JL: Our keyboardist, Alan Hewitt, has recorded all of the orchestra parts, and we will marry them with what we play live. What you can do with keyboards these days is really amazing, and Alan is an aficionado. The cello actually wraps up the entire bottom end and it just seems to work. It’s very exciting. It will be interesting to see what the audience takes from this because eventually I’d like to go on the road with an orchestra and perform the record live. But, first things first.

RC: That’s interesting! The title track to the Fleetwood Mac album Tusk includes a marching band. Lindsey Buckingham had hoped to invite local marching bands from each tour stop to perform with them on stage. You could do the same with Days of Future Past with local orchestras.

JL: That’s exactly what we want to do. We would do that with The Moody Blues. I own the name “The World Festival Orchestra.” Sometimes when we went into towns that didn’t have an orchestra our manager would go into the town a few weeks early and audition people to build an orchestra. After the concert, I’d go on stage and thank the town’s orchestra, and people would come up later and tell me that they didn’t know that the town had an orchestra. Many towns in American though do have orchestras and I’m looking forward to [someday] playing Days of Future Passed with them.

RC: When you spoke with Graeme Edge about carrying on the legacy of the Moody Blues, did you discuss this current project in particular?

JL: Yes, and Graeme had always been a great supporter of my solo career. About a year ago when I was thinking about doing this project I asked him if he would go into the studio and record the [spoken-word] poetry for me again because I wanted to have him performing on stage with me, [if only] audibly of course. He wouldn’t be going out on the road but he’d always have a place on stage. He loved the idea. It actually will be the first time he will be “on stage” reciting his written words and it’ll be a major feature of the show. Just a week before he passed, he told me to keep the Moody Blues flame alive, and that’s what we’re doing.

RC: How will you bring other Moody Blues’ songs into the set?

JL: The first part of the show will be classic Moody Blues songs. Then I’ll do Days of Future Passed, and end with a few encores. Jon Davison from Yes is joining me as well. It’s all very exciting, and nerve wracking at the same time (laughs).


RC: You met Jon Davison on a rock cruise and the rest is history. What is it about him as a musician and vocalist that works so well with what you do?

JL: He’s a very gentle person. It’s very important that the people I work with are calm because you can discuss songs and get the best out of them. Jon is a great musician with an incredible voice that is beautifully in tune. It works with my voice and we seem to know where each of us is going vocally on every song.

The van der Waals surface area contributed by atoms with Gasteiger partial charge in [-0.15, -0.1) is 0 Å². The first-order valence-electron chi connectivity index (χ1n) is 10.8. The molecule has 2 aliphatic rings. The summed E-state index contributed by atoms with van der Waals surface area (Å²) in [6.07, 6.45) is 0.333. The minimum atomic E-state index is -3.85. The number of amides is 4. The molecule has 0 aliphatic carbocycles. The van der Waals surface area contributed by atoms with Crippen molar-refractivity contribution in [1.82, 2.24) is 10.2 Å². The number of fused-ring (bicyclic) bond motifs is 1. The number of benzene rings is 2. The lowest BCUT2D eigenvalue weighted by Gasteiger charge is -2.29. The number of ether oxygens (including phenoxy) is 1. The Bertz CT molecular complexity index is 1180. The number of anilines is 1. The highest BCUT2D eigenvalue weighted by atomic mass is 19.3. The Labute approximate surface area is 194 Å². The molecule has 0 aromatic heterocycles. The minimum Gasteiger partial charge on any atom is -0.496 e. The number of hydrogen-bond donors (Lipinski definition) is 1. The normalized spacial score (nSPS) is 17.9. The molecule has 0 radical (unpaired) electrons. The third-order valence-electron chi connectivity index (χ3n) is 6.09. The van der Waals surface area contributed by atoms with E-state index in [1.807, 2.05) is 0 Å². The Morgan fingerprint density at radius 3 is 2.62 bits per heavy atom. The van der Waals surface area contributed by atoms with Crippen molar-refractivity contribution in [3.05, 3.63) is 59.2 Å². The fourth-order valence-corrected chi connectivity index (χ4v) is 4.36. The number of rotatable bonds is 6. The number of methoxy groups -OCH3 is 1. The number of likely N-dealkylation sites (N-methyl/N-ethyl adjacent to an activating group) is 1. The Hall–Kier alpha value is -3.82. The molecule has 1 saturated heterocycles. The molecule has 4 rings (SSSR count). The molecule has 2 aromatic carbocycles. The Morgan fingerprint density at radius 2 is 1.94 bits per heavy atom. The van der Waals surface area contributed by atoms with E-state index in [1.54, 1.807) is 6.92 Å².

RC: Do you still enjoy writing and recording new material?

JL: I love writing and performing, and I’ve found a new love for recording as well because I found a way to do it that really suits me. I actually get excited to go into the studio now and record new music. By doing it at home and sharing files, the musicians only create when they feel like creating.

RC: Good luck with the tour. I hope its success leads you to go forward with the market-by-market orchestra idea we just discussed.

JL: Thanks Ray. You’re the first person I’ve spoken to about the orchestra idea and I think that if it all comes about I’ll thank you!

Here are the tour dates for The Moody Blues’ John Lodge Performs Days of Future Passed:

Saturday, February 18 – Cary Hall, Lexington, MA
Sunday, February 19 – Flying Monkey, Plymouth, NH
Tuesday, February 21 – TBC
Wednesday, February 22 – The Warehouse, Fairfield, CT
Friday, February 24 – The Cabot, Beverly, MA
Saturday, February 25 – Infinity Hall, Hartford, CT
Sunday, February 26 – Jane Pickens Theatre, Newport, RI
Tuesday, February 28 – Patchogue Theatre, Patchogue, NY
Wednesday, March 1 – Sony Hall, New York. NY
Friday, March 3 – Newton Theatre, Newton, NJ
Saturday, March 4 – Keswick Theater, Glenside, PA
Monday, March 6 – Sandler Center, Virginia Beach, VA
Tuesday, March 7 – Rams Head On Stage, Annapolis, MD
Thursday, March 9 – Variety Playhouse, Atlanta, GA
Friday, March 10 – Ponte Vedra Concert Hall, Ponte Verde, FL
Saturday, March 11 – The Lyric Theatre, Stuart, FL
Tuesday, March 14 – Capitol Theatre, Clearwater, FL
Wednesday, March 15 – Amaturo Theater, Fort Lauderdale, FL
Thursday, March 16 – Rock and Romance Cruise


Header image courtesy of Frank Piercy.